PROBLEM SET 3: EFFECTS OF HEAD START SOLUTION

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Description

Head Start is an early-childhood development program run by the U.S. federal government. It provides health, nutrition, and education services to children from disadvantaged backgrounds.

 

The dataset contains a sample of children of NLSY ’79 participants, some of whom participated in Head Start. All of the sample children have at least one sibling also in the sample. The variables are ordered as follows:

 

  • head_start – sibdiff relate to head start participation.

 

  • mom_id lnbw were determined prior to Head Start participation. (Note: the PPVT is an early-childhood cognitive test.)
  • comp_score_5to6 comp_score_11to14 correspond to test scores in childhood.

 

  • repeat fphealth deal with outcomes in the teenage years and young adulthood.

 

For various reasons, some variables have missing data. You may decide how to deal with missing values on your own.

 

  1. Summarize the data. What can you say about the backgrounds of children who participated in Head Start?

 

  1. As a first step, estimate the association between Head Start participation and age 5-6 test scores using OLS. Make sure you estimate standard errors correctly. If we assumed Head Start participation is exogenous, what would we conclude about the effects of Head Start on test scores? Be sure to explain the magnitude of the estimated effect. Is it reasonable to assume that Head Start participation is exogenous?

 

  1. Now estimate the same association using a random effects model (with mother random effects). How do the results compare with OLS? Does the comparison make you more or less confident that OLS or random effects can shed light on the causal effect of Head Start on test scores?

 

  1. Now estimate a mother fixed effects model. Run regressions both with and without pre-Head Start control variables. Which control variables can you include, and which can’t you include? Why? What do the results imply about the effects of Head Start on test scores? If the fixed effects results are different from those in your answer from question (2), explain why.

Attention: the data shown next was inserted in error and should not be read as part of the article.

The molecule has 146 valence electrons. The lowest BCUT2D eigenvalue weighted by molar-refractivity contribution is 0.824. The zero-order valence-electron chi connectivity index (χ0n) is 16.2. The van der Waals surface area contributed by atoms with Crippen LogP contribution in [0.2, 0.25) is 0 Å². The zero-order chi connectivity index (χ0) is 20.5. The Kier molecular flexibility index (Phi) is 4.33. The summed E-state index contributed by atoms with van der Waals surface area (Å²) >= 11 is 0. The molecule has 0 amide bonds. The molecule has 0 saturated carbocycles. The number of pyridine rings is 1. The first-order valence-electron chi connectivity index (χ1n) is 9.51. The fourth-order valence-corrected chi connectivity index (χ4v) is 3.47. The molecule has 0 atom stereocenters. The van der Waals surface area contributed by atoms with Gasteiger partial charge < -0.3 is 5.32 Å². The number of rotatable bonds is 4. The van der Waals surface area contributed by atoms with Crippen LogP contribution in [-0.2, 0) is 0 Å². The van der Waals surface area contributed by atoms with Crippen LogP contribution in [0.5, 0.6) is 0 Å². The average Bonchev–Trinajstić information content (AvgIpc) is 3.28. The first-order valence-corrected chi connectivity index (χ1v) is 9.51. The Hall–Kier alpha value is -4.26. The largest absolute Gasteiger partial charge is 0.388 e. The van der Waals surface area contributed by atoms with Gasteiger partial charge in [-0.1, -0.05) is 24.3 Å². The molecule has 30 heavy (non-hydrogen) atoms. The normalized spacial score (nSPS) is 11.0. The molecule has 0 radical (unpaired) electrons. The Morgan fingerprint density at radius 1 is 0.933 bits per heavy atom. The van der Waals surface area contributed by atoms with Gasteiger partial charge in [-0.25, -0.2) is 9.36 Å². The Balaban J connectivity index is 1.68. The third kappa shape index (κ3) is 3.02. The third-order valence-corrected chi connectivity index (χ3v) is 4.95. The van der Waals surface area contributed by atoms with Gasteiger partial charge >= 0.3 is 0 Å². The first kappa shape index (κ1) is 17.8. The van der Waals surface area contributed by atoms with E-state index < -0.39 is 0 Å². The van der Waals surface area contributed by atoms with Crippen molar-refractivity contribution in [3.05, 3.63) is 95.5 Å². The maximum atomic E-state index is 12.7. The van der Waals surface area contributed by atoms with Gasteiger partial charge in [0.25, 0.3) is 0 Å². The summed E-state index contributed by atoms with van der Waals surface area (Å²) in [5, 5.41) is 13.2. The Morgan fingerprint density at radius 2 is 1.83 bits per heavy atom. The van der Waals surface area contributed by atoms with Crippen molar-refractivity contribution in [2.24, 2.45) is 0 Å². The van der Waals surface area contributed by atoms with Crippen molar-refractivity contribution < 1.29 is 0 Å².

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  1. Some advocates for early-childhood education suggest that the effects of programs like Head Start are long-lasting. Carry out fixed effects analyses of test scores at later ages. Does Head Start participation have similar effects on test scores in later childhood, or do the effects fade out with age? Make sure you compare results using comparable test-score units. (Hint: you can convert test scores to standard deviations.)

 

  1. Estimate fixed effects models of the effect of Head Start on longer-term outcomes besides test scores. Many of these outcomes are binary, but you may use linear models. Interpret your results.

 

  1. Do the effects of Head Start participation on longer-term outcomes vary by race/ethnicity? By sex?

 

  1. The Obama administration advocated expanding federal funding for early-childhood education pro-grams, while the Trump administration has argued for cuts. Based on your results, which position seems better supported by evidence? Would you feel comfortable using your results to predict the effects of such an expansion? Why or why not?

 

 

 

 

 

 

 

 

 

 

 

 

 

 

 

 

 

 

 

 

 

 

 

 

 

 

 

 

 

 

 

 

 

 

 

 

 

 

 

 

 

 

 

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